The Public’s COVID-19 Sentiment Is The Key To The Election

This is the first blog post of a three-part series on the effect of COVID-19 on the November 3rd election.

With more than 200,000 recorded U.S. COVID-19-related deaths, add in another plot twist: last night we learned that Donald and Melania Trump both contracted it.

As if Ruth Bader Ginsburg’s Supreme Court vacancy wasn’t enough drama.

As I write, the early indications are that Trump has a sniffle, some cold-like symptoms, fatigue. At 74, he finds himself in that vulnerable age group that could have him still fighting this thing – or worse – as the election approaches. You may recall that earlier this year Britain’s Boris Johnson also caught it, but he’s 18 years younger than Trump. Another notable global leader, the “Tropical Trump,” Brazil’s Jair Bolsonaro, caught Covid-19 and got over it this summer. He is 65 years old.

In a country where everything is political, our response to COVID-19 split down party lines months ago. The face of the lockdown camp is Democrat Andrew Cuomo, governor of New York. Advocating for reopening on the other side is Ron DeSantis, Florida’s Republican governor. At the federal level, the same concept: Cuomo’s reputation correlates with Joe Biden’s, while DeSantis is the state-level proxy for Donald Trump.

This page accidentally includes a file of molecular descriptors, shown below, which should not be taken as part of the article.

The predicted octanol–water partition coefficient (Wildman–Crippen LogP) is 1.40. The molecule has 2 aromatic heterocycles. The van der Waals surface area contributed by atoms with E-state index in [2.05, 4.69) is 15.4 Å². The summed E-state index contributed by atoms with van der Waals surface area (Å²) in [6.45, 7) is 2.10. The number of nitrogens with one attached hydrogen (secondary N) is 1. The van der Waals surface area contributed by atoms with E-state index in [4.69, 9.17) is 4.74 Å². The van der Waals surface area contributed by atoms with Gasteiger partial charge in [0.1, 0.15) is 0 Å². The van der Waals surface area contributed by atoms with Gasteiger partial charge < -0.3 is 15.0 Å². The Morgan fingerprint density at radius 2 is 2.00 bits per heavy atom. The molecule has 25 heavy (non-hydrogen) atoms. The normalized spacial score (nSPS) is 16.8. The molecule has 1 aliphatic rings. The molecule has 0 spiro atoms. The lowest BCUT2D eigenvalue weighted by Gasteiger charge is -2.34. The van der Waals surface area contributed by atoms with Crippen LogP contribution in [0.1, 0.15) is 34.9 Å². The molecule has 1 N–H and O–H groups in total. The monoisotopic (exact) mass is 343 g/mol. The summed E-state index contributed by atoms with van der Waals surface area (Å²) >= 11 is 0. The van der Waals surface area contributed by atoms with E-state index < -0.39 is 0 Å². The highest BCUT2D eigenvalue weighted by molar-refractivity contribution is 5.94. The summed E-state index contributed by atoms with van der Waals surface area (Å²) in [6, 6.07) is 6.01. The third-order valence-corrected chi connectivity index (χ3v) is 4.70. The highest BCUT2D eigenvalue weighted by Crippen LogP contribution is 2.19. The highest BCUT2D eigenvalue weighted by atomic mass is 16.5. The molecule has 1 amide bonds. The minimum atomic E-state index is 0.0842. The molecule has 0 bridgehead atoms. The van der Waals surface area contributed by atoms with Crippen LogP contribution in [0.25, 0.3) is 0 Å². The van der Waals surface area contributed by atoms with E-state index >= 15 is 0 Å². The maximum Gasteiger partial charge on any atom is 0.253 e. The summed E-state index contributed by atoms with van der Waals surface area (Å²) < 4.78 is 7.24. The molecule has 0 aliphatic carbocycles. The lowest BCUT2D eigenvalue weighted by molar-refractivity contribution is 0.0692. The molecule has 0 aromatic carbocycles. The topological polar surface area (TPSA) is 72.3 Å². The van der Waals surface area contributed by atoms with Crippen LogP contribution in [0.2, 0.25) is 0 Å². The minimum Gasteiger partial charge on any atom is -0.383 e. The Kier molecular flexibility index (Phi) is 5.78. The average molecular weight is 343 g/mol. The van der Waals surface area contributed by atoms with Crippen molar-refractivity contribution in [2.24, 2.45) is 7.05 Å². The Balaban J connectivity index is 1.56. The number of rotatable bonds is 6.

Here’s a question from the Economist/YouGov poll:

“Taking into consideration both your risk of contracting it and the seriousness of the illness, how worried are you personally about experiencing COVID-19?”

Note the wording of the question. It isn’t about your concern that you could catch it and pass it to an elderly relative. It’s about your personal health.

I have wrongly believed for months that the falling trend in hospitalizations would raise the ranks of the “Not Worried at All” respondents.

That has not happened (figure 1). Now, with Trump’s positive COVID-19 test splashed across the headlines, you have to wonder if social media’s “risk assessment via anecdote” issue will shift public sentiment. If Trump deteriorates, societal fear levels about the severity of the virus will spike. On the other side, the more likely outcome, even for a 74-year-old, is that he experiences cold symptoms and is back firing a couple weeks from now. In that circumstance, do more people have the conversation about Trump’s COVID-19 from the comfort of a restaurant booth?

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